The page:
Love is everywhere in Little Women, a novel about four marriageable sisters and their various friends. Often it is romantic love, either reciprocated or unrequited. But there are many other kinds of love that sustain the characters, and it's even suggested that they could substitute for romantic love if necessary. These other forms of love include the different bonds of family, especially parent to child and sisters to each other. They also include more abstract affections, such as the love of country (patriotism) or the love of God (religion). Love is able to sweeten almost any sour situation, from poverty to loss to loneliness, and nothing can compensate for the lack of love.
Questions About Love
- What are the different kinds of love that provide structure for this novel? Try to brainstorm at least 3-5 different types. How do these different forms of love complement one another?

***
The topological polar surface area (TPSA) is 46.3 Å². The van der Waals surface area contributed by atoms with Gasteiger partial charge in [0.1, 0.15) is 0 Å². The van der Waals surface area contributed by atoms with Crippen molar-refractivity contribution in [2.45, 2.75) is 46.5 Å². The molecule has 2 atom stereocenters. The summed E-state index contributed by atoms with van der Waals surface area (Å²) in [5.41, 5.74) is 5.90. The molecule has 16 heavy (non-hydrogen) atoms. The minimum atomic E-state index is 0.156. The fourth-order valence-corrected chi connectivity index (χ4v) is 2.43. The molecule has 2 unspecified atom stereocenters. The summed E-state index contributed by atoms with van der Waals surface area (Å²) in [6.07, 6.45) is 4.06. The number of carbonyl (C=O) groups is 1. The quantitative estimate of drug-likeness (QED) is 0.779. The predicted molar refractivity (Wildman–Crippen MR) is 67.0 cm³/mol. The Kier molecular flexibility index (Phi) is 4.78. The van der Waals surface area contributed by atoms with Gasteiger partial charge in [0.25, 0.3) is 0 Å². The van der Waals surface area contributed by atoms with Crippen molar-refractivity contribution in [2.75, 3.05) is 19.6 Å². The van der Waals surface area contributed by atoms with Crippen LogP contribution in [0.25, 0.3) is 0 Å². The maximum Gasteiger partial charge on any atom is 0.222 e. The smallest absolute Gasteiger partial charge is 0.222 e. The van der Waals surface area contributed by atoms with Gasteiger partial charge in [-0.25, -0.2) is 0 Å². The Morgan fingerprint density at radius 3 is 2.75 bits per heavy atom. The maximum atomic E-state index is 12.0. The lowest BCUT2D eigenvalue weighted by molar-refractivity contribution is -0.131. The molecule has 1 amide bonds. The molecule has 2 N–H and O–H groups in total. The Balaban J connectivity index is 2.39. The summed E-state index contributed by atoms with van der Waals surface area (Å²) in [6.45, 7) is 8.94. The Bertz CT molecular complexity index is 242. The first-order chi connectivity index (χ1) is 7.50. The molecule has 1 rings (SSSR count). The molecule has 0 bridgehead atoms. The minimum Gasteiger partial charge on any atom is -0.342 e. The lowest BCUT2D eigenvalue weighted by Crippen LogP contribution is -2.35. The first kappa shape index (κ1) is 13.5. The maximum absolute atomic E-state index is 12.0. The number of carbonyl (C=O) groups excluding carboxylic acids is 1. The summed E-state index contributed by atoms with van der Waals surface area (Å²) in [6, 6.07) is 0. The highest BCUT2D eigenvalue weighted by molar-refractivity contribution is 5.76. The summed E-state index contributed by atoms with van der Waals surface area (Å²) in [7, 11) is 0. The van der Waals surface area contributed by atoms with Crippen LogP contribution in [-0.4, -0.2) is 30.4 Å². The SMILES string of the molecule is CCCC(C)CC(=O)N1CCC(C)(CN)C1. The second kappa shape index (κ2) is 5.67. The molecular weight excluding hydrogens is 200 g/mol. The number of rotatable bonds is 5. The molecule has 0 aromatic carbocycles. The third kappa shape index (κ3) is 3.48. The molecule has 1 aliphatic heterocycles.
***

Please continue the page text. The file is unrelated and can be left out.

- Do you find it frustrating that Jo can't make herself love Laurie? Why or why not?
- How does the realistic love that the March girls experience contrast with the passionate love in the romantic plays and stories that Jo writes? What do you make of this contrast?
- What kinds of love does the novel suggest are essential for people to have in order to lead happy, fulfilled lives? What kinds can they do without, if necessary?
Chew on This
Because the March girls have the strong foundation of their mother's love, they are able to make intelligent choices when faced with different prospects for romantic love.
Little Women suggests that love between siblings, especially sisters, is more important than romantic love.